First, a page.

Idioms Gallery
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now
Language Gallery by Sharon Hahn Darlin


Jul 24, 2008

乳母日傘 pampered upbringing

乳 (milk) 母 (mother)
日 (sun)
傘 (umbrella)

What else does the little one need?
A nanny. 乳母
A parasol. 日傘

***
I woke before the morning,
I was happy all the day,
I never said an ugly word,
but smiled and stuck to play.


And now at la
st the sun
is going down behind the wood,
And I am very happy,
for I know that I've been good.

My bed is waiting cool and fresh,
with linen smooth and fair,
And I must off to sleep again,
and not forget my prayer.

I know that, till tomorrow
I shall see the sun arise,
No ugly dream shall fright my mind,

no ugly sight my
eyes,
But slumber hold me tightly
till I waken in the dawn,
And hear the thrushes singing
in the lilacs round the lawn.

- Robert Louis Stevenson


Jul 22, 2008

群雞一鶴 one stands above the rest


群 (crowd)
雞 (chicken)
一 (one)
鶴 (crane)

Also, 群鷄一鶴 with (chicken)

A lone swan among waddling ducks is a touchingly incongruous sight. She cannot help but be the odd bird out.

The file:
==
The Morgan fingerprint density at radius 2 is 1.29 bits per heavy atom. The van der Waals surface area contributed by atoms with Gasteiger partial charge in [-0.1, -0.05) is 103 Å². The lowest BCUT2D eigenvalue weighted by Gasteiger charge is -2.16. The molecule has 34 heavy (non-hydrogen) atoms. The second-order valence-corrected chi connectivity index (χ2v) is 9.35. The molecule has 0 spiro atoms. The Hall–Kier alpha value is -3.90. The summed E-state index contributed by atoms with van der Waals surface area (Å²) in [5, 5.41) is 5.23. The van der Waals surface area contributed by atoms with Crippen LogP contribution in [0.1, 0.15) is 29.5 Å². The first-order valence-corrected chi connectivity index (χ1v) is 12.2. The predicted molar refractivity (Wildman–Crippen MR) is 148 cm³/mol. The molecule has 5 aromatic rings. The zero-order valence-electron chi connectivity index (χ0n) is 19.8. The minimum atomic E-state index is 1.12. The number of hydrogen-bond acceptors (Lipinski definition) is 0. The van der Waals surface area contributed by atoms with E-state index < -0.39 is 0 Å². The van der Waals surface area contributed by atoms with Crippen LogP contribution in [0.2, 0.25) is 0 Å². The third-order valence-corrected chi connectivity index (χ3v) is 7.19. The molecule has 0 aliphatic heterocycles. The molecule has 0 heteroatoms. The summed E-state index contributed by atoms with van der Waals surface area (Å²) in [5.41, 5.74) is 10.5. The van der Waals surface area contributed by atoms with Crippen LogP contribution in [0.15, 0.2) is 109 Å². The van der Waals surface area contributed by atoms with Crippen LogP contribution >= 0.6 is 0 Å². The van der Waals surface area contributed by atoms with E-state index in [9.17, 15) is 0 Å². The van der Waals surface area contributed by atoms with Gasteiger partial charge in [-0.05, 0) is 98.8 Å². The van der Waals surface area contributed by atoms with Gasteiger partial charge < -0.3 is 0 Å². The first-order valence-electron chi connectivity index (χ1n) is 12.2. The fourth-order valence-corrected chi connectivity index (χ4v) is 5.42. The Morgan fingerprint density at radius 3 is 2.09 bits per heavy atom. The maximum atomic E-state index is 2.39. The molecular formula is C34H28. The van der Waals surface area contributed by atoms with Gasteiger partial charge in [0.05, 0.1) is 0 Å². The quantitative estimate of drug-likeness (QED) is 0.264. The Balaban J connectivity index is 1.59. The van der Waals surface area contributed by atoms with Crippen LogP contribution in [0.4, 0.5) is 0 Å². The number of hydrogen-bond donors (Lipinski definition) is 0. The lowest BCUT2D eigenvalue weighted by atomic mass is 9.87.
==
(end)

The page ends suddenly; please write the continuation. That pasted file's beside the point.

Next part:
***
Among a gaggle of geese,
a bevy of quails, a covey of pheasants, a peep of chickens, a brood of guinea hens, a plump of fowls...

...one majestic crane soars. May she defy gravity.

(, bird)

Bird illustration courtesy of Gina Mikel, Scientific Illustrator


鏡花水月 the unattainable

鏡 (mirror) 花 (flower) 水 (water) 月 (moon)

Flower in the mirror

Moon in the water

You can see it
No, you can't have it








photo by George Goodnight


Jul 17, 2008

十人十色 to each his own















十 (ten) 人 (men)
十 (ten) 色 (colors).

Was Odysseus (Ulysses) a hero or a villain? Shall we believe Homer or Virgil? Everyone is entitled to their own opinions, I suppose, and certainly different strokes for different folks seem to make our world all the more colorful.

***
Me, I am partial to Homer's Odyssey. (Wasn't it the reason I went to Ithaca?) Which translation? Well, if everyone had one voice, it would be 十人一色 (ten people one color), but fortunately, even translations tend to be 十人十色.

George Chapman's version

The man, O Muse, informe, that many a way
Wound with his wisedome to his wished stay;

That wanderd wondrous farre when He the towne
Of sacred Troy had sackt and shiverd downe.

Alexander Pope's version

The Man, for wisdom’s various arts renown’d,
Long exercis’d in woes, O Muse! resound.
Who, when his arms had wrought the destin’d fall
Of sacred Troy, and raz’d her heav’n-built wall. . . .

Robert Fitzgerald's version

Sing in me, Muse, and through me tell the story
of that man skilled in all ways of contending,
the wanderer, harried for years on end,
after he plundered the stronghold
on the proud height of Troy.